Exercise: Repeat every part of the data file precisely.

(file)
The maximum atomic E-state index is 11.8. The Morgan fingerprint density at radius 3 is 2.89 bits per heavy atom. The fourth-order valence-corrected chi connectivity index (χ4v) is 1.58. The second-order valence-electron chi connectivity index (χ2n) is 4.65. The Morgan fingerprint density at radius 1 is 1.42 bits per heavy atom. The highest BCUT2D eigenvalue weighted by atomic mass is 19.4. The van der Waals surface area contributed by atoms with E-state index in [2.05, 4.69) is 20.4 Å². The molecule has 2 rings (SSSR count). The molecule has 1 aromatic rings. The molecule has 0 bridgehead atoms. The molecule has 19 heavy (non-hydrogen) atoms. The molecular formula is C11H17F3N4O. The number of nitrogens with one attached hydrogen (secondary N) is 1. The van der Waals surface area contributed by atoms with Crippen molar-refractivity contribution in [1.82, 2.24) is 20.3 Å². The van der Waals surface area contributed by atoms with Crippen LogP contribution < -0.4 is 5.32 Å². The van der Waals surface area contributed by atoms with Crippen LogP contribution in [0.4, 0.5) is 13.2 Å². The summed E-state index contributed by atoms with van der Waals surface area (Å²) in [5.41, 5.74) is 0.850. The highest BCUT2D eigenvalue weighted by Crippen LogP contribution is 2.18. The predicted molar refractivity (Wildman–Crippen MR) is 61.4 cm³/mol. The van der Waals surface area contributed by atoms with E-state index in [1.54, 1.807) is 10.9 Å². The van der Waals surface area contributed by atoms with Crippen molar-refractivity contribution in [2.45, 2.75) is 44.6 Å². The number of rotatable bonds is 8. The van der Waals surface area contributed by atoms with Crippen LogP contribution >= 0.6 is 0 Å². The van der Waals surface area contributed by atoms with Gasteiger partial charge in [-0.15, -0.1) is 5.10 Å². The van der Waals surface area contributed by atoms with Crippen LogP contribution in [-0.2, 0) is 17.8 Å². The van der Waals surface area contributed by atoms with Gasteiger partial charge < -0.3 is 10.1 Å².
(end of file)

The maximum atomic E-state index is 11.8. The Morgan fingerprint density at radius 3 is 2.89 bits per heavy atom. The fourth-order valence-corrected chi connectivity index (χ4v) is 1.58. The second-order valence-electron chi connectivity index (χ2n) is 4.65. The Morgan fingerprint density at radius 1 is 1.42 bits per heavy atom. The highest BCUT2D eigenvalue weighted by atomic mass is 19.4. The van der Waals surface area contributed by atoms with E-state index in [2.05, 4.69) is 20.4 Å². The molecule has 2 rings (SSSR count). The molecule has 1 aromatic rings. The molecule has 0 bridgehead atoms. The molecule has 19 heavy (non-hydrogen) atoms. The molecular formula is C11H17F3N4O. The number of nitrogens with one attached hydrogen (secondary N) is 1. The van der Waals surface area contributed by atoms with Crippen molar-refractivity contribution in [1.82, 2.24) is 20.3 Å². The van der Waals surface area contributed by atoms with Crippen LogP contribution < -0.4 is 5.32 Å². The van der Waals surface area contributed by atoms with Crippen LogP contribution in [0.4, 0.5) is 13.2 Å². The summed E-state index contributed by atoms with van der Waals surface area (Å²) in [5.41, 5.74) is 0.850. The highest BCUT2D eigenvalue weighted by Crippen LogP contribution is 2.18. The predicted molar refractivity (Wildman–Crippen MR) is 61.4 cm³/mol. The van der Waals surface area contributed by atoms with E-state index in [1.54, 1.807) is 10.9 Å². The van der Waals surface area contributed by atoms with Crippen molar-refractivity contribution in [2.45, 2.75) is 44.6 Å². The number of rotatable bonds is 8. The van der Waals surface area contributed by atoms with Crippen LogP contribution >= 0.6 is 0 Å². The van der Waals surface area contributed by atoms with Gasteiger partial charge in [-0.15, -0.1) is 5.10 Å². The van der Waals surface area contributed by atoms with Crippen LogP contribution in [-0.2, 0) is 17.8 Å². The van der Waals surface area contributed by atoms with Gasteiger partial charge < -0.3 is 10.1 Å².